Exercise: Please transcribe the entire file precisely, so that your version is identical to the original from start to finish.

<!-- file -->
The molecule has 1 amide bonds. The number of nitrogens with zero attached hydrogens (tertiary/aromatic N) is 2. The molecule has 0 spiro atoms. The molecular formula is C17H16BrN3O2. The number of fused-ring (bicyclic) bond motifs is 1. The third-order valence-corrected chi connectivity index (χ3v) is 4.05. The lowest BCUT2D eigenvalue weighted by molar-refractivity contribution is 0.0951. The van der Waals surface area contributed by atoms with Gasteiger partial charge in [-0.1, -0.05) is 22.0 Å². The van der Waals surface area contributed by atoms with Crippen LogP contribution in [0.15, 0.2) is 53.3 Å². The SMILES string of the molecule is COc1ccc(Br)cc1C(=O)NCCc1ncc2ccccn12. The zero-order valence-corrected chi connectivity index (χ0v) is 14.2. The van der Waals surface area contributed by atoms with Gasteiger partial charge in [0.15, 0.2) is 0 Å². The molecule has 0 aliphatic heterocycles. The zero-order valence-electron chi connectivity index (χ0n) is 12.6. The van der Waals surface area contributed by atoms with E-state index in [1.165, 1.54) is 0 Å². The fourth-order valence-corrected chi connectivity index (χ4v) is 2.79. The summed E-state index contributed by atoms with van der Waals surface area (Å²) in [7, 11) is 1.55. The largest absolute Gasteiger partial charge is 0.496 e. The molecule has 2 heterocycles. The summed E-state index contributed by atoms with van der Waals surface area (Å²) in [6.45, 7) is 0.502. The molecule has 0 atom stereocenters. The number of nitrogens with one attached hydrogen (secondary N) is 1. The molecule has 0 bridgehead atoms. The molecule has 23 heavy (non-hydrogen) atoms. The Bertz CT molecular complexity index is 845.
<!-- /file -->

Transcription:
The molecule has 1 amide bonds. The number of nitrogens with zero attached hydrogens (tertiary/aromatic N) is 2. The molecule has 0 spiro atoms. The molecular formula is C17H16BrN3O2. The number of fused-ring (bicyclic) bond motifs is 1. The third-order valence-corrected chi connectivity index (χ3v) is 4.05. The lowest BCUT2D eigenvalue weighted by molar-refractivity contribution is 0.0951. The van der Waals surface area contributed by atoms with Gasteiger partial charge in [-0.1, -0.05) is 22.0 Å². The van der Waals surface area contributed by atoms with Crippen LogP contribution in [0.15, 0.2) is 53.3 Å². The SMILES string of the molecule is COc1ccc(Br)cc1C(=O)NCCc1ncc2ccccn12. The zero-order valence-corrected chi connectivity index (χ0v) is 14.2. The van der Waals surface area contributed by atoms with Gasteiger partial charge in [0.15, 0.2) is 0 Å². The molecule has 0 aliphatic heterocycles. The zero-order valence-electron chi connectivity index (χ0n) is 12.6. The van der Waals surface area contributed by atoms with E-state index in [1.165, 1.54) is 0 Å². The fourth-order valence-corrected chi connectivity index (χ4v) is 2.79. The summed E-state index contributed by atoms with van der Waals surface area (Å²) in [7, 11) is 1.55. The largest absolute Gasteiger partial charge is 0.496 e. The molecule has 2 heterocycles. The summed E-state index contributed by atoms with van der Waals surface area (Å²) in [6.45, 7) is 0.502. The molecule has 0 atom stereocenters. The number of nitrogens with one attached hydrogen (secondary N) is 1. The molecule has 0 bridgehead atoms. The molecule has 23 heavy (non-hydrogen) atoms. The Bertz CT molecular complexity index is 845.